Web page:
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Cereal Based ORT


Home > Programmes > Cereal Based ORT
 

 



Cereal Based ORT

 

Cereal based ORT

Oral rehydration therapy, if properly practiced, can cut infant and child mortality rates by at least half and obviate the need for countless millions of costly visits to hospitals, health centres, and clinics in all countries.  But is this feasible?

Packets of oral rehydration salts (ORS) are not universally available and the simpler sugar-salt solution can have dangerous effects if it is improperly mixed or administered.  Cereal-based ORT can overcome both of these disadvantages by providing yet another option for oral rehydration therapy.


 

Name: Cereal-Based ORT
Status:
Theme: Health Workers Knowledge Region and Country: Maharashtra, India
Partners: Beneficiaries:
Funding Need: Budget:
Duration: Contact:



Programme Activities:

This programme will promote cereal-based (food-based) oral rehydration therapy as an additional method to packaged ORT and home-made ORT for rehydration of a child.  The programme will promote and socially market the following advantages of cereal-based oral rehydration therapy:

  • Reduction of Volume, Frequency, and Duration of Diarrhoea, especially in cholera diarrhoea -- Studies have found that solutions made from rice flour or any of a number of other cereal reduce the volume, frequency, and duration of diarrhoea. When rice drinks are used in the management of cholera, stool volume is reduce by an average of 35%.  By contrast, sugar-based drinks--including ORS do not reduce stool volume.  Cereal-based ORT has been shown to speed up the resumption of solid food intake and to increase the amount eaten.
     

  • Effectiveness in non-cholera diarrhoea -- In studies of children with non-cholera diarrhoea, stool output was 18% lower than with standard ORS. Subsequent studies have shown that when food was given soon after rehydration, the reduce of stool output with CB-ORT was only 3.4%, a difference not considered significant, but regardless, cereal-based ORT was effective in rehydration.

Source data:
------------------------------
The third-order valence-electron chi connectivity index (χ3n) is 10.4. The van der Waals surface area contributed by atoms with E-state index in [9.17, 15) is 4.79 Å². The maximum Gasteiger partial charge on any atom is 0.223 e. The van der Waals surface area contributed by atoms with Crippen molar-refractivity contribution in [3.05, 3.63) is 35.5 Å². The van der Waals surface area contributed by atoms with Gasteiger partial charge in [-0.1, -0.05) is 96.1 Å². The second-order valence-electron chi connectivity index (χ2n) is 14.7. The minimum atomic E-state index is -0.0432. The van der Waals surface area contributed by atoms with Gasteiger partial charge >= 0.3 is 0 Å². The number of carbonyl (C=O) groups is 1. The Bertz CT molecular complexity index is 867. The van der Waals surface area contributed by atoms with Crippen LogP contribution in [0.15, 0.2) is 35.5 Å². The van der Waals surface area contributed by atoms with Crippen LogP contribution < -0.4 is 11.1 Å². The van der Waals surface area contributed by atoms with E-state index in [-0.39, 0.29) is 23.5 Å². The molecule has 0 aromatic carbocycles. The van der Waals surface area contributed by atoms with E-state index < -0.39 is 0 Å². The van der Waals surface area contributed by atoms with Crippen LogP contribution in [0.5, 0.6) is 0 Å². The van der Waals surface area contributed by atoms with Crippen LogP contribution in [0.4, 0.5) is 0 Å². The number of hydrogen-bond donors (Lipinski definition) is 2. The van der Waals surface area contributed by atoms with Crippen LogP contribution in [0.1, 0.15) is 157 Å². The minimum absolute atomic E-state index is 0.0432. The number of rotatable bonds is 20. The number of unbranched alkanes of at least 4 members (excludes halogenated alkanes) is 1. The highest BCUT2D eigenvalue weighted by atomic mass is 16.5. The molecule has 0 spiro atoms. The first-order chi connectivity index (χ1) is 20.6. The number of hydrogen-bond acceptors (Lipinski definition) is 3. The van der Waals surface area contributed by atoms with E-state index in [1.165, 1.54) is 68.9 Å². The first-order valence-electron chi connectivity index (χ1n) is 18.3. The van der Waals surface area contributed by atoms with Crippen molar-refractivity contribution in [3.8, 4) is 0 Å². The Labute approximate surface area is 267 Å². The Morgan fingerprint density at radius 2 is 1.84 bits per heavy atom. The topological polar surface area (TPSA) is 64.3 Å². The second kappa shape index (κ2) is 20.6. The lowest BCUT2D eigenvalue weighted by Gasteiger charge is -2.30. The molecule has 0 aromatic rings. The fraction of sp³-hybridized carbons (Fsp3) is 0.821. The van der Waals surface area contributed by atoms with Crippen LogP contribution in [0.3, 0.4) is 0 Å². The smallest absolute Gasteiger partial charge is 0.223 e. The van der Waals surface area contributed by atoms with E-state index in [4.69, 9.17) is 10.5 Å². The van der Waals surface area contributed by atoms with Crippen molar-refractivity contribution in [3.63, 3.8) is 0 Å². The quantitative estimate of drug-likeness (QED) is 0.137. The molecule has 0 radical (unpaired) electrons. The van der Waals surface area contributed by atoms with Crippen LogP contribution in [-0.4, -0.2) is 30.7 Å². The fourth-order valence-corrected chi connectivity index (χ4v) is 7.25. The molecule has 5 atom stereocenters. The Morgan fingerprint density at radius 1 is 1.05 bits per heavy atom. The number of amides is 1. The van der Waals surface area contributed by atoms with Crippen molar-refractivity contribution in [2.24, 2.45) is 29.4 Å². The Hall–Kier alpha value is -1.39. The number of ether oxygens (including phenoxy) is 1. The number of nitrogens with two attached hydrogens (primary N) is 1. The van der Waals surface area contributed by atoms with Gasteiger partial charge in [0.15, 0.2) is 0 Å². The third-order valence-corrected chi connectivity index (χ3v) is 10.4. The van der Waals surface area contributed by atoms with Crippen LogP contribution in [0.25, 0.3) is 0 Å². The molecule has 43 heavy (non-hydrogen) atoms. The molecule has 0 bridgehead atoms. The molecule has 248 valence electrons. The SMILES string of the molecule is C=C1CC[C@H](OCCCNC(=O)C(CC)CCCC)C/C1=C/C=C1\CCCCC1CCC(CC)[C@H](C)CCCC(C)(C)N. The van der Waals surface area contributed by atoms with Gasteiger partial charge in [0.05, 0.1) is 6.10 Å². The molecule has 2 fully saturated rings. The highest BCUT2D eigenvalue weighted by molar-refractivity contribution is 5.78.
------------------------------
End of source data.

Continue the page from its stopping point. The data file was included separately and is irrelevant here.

• Building on Local Traditions -- The biggest non-clinical advantages of cereal-based rehydration are associated with home-prepared CB-ORT. In many countries, excellent food-based rehydration drinks can be made by building on local traditions.  Health workers can help people understand why it is important to add cooked rice to the traditional rice water home remedy to make it somewhat thicker, and how much salt is desirable.  Almost any local grain or starch-rich food can give good results.  In short, people can usually make an effective ORT drink out of their locally-available, low-cost food staple.
     

  • Nutritional Value -- Cereal-based drinks--because of their low osmotic pull--can be prepared with up to three times the number of calories as sugar or glucose drinks, without any risk to the child.  This will be advantageous to children of poor families, and also with a cereal solution, the faster passage of water out of the gut into the bloodstream could mean that space for additional food becomes available more quickly.
     

  • Safety -- As with the amount of salt, the amount of sugar (glucose) in the homemade "Sugar, Salt Solution" is close to the upper limit of safety.  If mothers prepare an ORS packet with too little water, which often happens, the ORS drink itself can contribute to the dehydration.  By contrast, no such danger exists for the cereal drinks unless too much salt is used. Even if it is made more concentrated than usual, it is still safe (and nutritionally richer).  The drink will be useful as long as it remains liquid and the child accepts it.